HONOLULU, HI -- This devastating attack took the lives of more than 2,400 service members, including 73 U.S. Marines.
A ceremony was held to rededicate the Marine Memorial at the USS ARIZONA Education Center in Honolulu, Hawaii, Aug. 19, 2016. The memorial expresses the nation’s appreciation for these American heroes.
Families, friends and military service members came to Pearl Harbor to view the bronze plaques commemorating the 73 valiant U.S. Marines who made the ultimate sacrifice and their 15 brothers who survived the attack on the battleship USS ARIZONA.
“As Marines, we consider it our sacred duty to honor those who fought and sacrificed so much here, to always remember their deeds, and to never let their sacrifices be in vain,” said Lt. Gen. John A. Toolan, commander of U.S. Marine Corps Forces, Pacific.
For some members of the audience, this was their first experience witnessing the Marine Corps’ dignified ceremonial proceedings.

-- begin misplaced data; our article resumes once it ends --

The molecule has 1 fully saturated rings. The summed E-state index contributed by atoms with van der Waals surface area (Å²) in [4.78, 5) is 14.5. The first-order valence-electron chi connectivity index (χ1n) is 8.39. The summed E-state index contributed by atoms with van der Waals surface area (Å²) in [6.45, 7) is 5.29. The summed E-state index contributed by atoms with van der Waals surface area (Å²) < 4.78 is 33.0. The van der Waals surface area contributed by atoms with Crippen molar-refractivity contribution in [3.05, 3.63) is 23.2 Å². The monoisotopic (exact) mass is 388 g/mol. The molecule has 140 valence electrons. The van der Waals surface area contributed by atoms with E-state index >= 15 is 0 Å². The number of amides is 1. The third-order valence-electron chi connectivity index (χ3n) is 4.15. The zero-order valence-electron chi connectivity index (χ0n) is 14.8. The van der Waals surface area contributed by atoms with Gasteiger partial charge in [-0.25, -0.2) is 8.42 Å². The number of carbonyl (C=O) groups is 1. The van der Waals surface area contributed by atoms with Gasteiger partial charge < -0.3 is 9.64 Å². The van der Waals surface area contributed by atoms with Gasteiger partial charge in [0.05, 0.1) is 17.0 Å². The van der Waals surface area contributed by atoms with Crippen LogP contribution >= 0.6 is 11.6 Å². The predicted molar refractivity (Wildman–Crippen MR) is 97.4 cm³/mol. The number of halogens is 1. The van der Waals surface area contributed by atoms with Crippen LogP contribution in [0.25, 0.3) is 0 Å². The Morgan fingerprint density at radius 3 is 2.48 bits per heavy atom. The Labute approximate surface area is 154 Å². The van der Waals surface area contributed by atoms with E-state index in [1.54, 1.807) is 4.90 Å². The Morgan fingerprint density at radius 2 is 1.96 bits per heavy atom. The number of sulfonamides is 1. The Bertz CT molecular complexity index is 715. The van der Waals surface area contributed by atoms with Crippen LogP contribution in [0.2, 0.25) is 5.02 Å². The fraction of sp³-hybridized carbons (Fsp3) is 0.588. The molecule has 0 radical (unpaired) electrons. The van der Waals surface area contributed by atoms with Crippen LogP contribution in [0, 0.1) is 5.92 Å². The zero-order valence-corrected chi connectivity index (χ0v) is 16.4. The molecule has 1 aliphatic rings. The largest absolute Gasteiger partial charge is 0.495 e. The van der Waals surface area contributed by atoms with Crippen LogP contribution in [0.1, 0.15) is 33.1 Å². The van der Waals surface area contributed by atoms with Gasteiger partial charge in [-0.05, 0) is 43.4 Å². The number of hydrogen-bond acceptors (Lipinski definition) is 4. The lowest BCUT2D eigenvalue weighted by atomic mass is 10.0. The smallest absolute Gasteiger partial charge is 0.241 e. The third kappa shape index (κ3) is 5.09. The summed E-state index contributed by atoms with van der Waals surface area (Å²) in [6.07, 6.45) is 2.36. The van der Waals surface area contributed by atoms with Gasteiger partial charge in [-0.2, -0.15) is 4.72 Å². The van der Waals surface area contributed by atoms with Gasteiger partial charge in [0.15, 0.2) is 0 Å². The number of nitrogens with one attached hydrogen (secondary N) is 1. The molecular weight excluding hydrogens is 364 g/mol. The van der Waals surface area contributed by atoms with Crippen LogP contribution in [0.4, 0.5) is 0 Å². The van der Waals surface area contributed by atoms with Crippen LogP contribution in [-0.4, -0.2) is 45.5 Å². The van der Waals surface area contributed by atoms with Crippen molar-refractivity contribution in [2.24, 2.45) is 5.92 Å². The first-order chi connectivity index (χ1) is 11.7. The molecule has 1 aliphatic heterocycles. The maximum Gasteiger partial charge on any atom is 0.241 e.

“It’s nice to see how the Marine Corps upholds their traditions first hand,” said Angelika Khan, a native of Germany, whose son is enlisting in the U.S. Marine Corps. “To have General Toolan come down here to speak about these Marines was truly an honor and something I will never forget, especially now knowing what kind of institution my son is getting into.”
Memorials, like the one rededicated to the USS ARIZONA Marines, pique visitors' curiosity.
“Anytime there is something new, people gravitate to it, but it will always be here,” said Stanley Mertes II, a photographer for the Pacific Aviation Museum. “Now there is something they will see and they will take pictures to research it, only later to learn about the history of these Marines.”
As the bugler plays Taps, hushing the audience and even the passers-by, this event illustrates the Marine Corps tradition of holding the highest regard for the fallen with a poignant remembrance ceremony.
“So why is it that we still hold these ceremonies?” Toolan asked the audience. “There are several reasons: even though 15 of the men whose names are inscribed on the Remembrance survived the attack on Pearl Harbor, none are still alive today, so there is no one left to tell their story – no one but us, and this marker will help us in telling that story for many, many years to come.”